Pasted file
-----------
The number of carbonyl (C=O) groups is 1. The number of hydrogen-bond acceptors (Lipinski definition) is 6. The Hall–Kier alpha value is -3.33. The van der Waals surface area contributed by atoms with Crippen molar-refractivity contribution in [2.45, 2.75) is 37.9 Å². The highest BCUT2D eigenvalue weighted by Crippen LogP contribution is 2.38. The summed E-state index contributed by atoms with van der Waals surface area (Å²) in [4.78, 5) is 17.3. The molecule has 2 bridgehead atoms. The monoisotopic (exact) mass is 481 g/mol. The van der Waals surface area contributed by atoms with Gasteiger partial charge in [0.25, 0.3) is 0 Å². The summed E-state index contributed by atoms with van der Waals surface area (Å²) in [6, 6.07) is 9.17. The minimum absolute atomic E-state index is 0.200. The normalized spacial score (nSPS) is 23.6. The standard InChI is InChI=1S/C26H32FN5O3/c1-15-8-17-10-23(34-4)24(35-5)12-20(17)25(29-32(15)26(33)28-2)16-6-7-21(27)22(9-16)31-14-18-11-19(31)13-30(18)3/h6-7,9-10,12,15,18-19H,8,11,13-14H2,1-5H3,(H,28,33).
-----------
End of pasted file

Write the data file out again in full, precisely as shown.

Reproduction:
The number of carbonyl (C=O) groups is 1. The number of hydrogen-bond acceptors (Lipinski definition) is 6. The Hall–Kier alpha value is -3.33. The van der Waals surface area contributed by atoms with Crippen molar-refractivity contribution in [2.45, 2.75) is 37.9 Å². The highest BCUT2D eigenvalue weighted by Crippen LogP contribution is 2.38. The summed E-state index contributed by atoms with van der Waals surface area (Å²) in [4.78, 5) is 17.3. The molecule has 2 bridgehead atoms. The monoisotopic (exact) mass is 481 g/mol. The van der Waals surface area contributed by atoms with Gasteiger partial charge in [0.25, 0.3) is 0 Å². The summed E-state index contributed by atoms with van der Waals surface area (Å²) in [6, 6.07) is 9.17. The minimum absolute atomic E-state index is 0.200. The normalized spacial score (nSPS) is 23.6. The standard InChI is InChI=1S/C26H32FN5O3/c1-15-8-17-10-23(34-4)24(35-5)12-20(17)25(29-32(15)26(33)28-2)16-6-7-21(27)22(9-16)31-14-18-11-19(31)13-30(18)3/h6-7,9-10,12,15,18-19H,8,11,13-14H2,1-5H3,(H,28,33).